Do you remember your child’s first word? Or maybe you’ve heard about the first words you used early on in life?

My parents tell me the first sentence I uttered from my high-chair was “Hi, man! Or was that a woman?” as a neighbor with flowing 80’s metal hair passed by the kitchen window. I know other things about my early literate life- my favorite book was The Little Engine that Could, I liked to listen to Little Toot on the record player, and my favorite story to hear at bedtime was The Lion and the Mouse (yes, I see a theme). But, I can’t tell you what math ideas I was tinkering around with at the same age. It’s not something anyone noticed, or remembered to share with me later.

I don’t think my parents are that different from most grown-ups. We are really good at noticing and acknowledging new words and language kids are taking on as they grow. But do we pay attention to early math learning in the same way?

By the time I had my own son I was working in education as a math specialist, but without a background in early learning I felt clueless about these earliest years. I certainly didn’t have time to read-up on early math as a busy working mom. So I just started noticing- paying attention to moments I thought might be math-y, even if I couldn’t exactly describe why, yet.

These moments happened in lots of situations I didn’t expect to be mathematical. One night we were reading before bed. We read lots of Sandra Boynton (I can still recite most on demand) and Blue Hat, Green Hat was up next.

Blue Hat, Green Hat book cover

Mom: “Which do you like better, letters or numbers?”

Kid: “Letters. Green hat has one more.”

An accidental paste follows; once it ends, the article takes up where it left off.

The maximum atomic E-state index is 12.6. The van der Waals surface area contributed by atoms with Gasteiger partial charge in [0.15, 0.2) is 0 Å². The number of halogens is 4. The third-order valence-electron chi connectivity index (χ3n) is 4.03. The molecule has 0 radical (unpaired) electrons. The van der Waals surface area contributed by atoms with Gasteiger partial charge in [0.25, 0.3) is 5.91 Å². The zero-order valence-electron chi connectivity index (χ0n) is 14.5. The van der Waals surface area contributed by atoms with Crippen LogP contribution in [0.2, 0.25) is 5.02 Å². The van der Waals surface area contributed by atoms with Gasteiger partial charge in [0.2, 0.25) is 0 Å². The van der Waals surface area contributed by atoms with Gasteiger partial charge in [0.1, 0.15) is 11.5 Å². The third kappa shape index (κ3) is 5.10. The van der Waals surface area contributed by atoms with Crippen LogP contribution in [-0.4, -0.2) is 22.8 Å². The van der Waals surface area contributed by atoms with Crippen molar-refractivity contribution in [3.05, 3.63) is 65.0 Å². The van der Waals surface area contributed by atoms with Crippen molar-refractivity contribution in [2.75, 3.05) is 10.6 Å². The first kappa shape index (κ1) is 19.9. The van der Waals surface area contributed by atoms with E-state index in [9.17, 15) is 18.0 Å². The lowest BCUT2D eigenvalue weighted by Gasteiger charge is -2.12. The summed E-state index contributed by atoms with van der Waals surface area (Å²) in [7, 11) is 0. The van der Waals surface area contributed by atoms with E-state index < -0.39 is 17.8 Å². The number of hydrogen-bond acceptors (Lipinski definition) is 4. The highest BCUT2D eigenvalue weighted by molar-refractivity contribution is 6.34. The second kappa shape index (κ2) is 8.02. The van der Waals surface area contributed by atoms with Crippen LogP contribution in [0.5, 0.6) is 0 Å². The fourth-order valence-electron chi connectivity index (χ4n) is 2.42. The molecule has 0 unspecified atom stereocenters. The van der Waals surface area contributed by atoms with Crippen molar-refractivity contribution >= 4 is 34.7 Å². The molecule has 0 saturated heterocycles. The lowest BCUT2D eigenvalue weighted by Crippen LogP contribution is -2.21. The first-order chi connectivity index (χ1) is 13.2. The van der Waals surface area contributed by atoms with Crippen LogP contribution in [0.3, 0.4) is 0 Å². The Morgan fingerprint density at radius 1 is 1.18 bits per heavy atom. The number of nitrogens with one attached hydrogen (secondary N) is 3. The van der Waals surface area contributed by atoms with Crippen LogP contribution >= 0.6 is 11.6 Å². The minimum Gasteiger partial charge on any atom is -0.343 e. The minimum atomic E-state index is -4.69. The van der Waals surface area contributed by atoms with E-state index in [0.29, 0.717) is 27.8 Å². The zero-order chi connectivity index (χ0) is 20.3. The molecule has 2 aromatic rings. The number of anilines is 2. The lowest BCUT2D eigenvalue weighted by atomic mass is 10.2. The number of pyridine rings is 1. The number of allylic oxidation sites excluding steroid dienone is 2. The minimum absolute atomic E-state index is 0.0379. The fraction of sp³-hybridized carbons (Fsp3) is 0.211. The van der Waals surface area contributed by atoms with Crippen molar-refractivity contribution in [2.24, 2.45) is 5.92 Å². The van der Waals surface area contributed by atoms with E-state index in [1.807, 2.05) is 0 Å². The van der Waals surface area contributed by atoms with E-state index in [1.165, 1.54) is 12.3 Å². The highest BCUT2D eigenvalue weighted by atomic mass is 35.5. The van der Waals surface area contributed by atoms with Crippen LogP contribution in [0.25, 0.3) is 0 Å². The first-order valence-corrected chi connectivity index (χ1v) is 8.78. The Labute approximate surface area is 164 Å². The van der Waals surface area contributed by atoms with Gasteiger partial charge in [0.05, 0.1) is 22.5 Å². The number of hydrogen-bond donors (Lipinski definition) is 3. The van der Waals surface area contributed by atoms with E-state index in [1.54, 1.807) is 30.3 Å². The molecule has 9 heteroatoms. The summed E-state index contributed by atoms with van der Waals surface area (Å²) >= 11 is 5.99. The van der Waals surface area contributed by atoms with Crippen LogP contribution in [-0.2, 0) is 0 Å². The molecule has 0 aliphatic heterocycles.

I think he counted, maybe he visually compared. In any case my son was quantifying the letters on the cover of his book- something I wouldn’t have thought to do. Bedtime is book time, after all, time for reading and telling stories. And if I was asked to pick out the math ideas in this book I would have thought about attributes (color) or position, but not quantity. Children notice so much more than we do; by listening to their ideas we can often see something new.  

I realized in that moment that one of the simplest things I could do is just start noticing what my son was noticing. It was late, well past bedtime, and I just wanted to get finished with this “one last book.” It wasn’t the right time to talk about his math idea, but by noticing I was starting to gain a sense of this little mathematician living in my home.

So I set out to notice. Inside, outside, playtime, lunchtime- I started asking myself, “What is the math in this situation? What is my son paying attention to now?” Thinking about every situation as novel and unique became mentally challenging very quickly. So I shifted gears and started thinking about simple math categories I could look for in any situation.

Quantity, Size, Position, Shape Imaage

  • Quantity– Is he paying attention to how many, or how much?
  • Position– As he plays is he going under, in, on, or behind?
  • Shape- Does he ask for the one that is round, or pointy?
  • Size– Is he talking about ‘tiny’ or ‘huge,’ or ‘too small’ or ‘too tall’? Does he notice ‘shorter’ or ‘longer’?

I think about how quantity, position, shape, and size are being used during play, or to communicate. I see him comparing, sorting, or making patterns based on these qualities. With just a few categories to think about, it became easy to notice everyday mathematical moments while we were doing just about anything.

When he is older, I will be able to talk with my son about his favorite books, the bedtime stories he begged to hear most. I will also be able to share what kinds of math-y things he was up to through the years.

Molly Daley

Molly Daley

Molly Daley is a Regional Mathematics Coordinator at ESD 112 in Vancouver, WA. She started the Math Anywhere! project to help children and their grown-ups experience the creative and playful side of mathematics. As soon as she learned there was more to math than the rules she memorized in school, Molly was hooked. She believes math is expansive and she likes helping people recognize their own mathematical connection.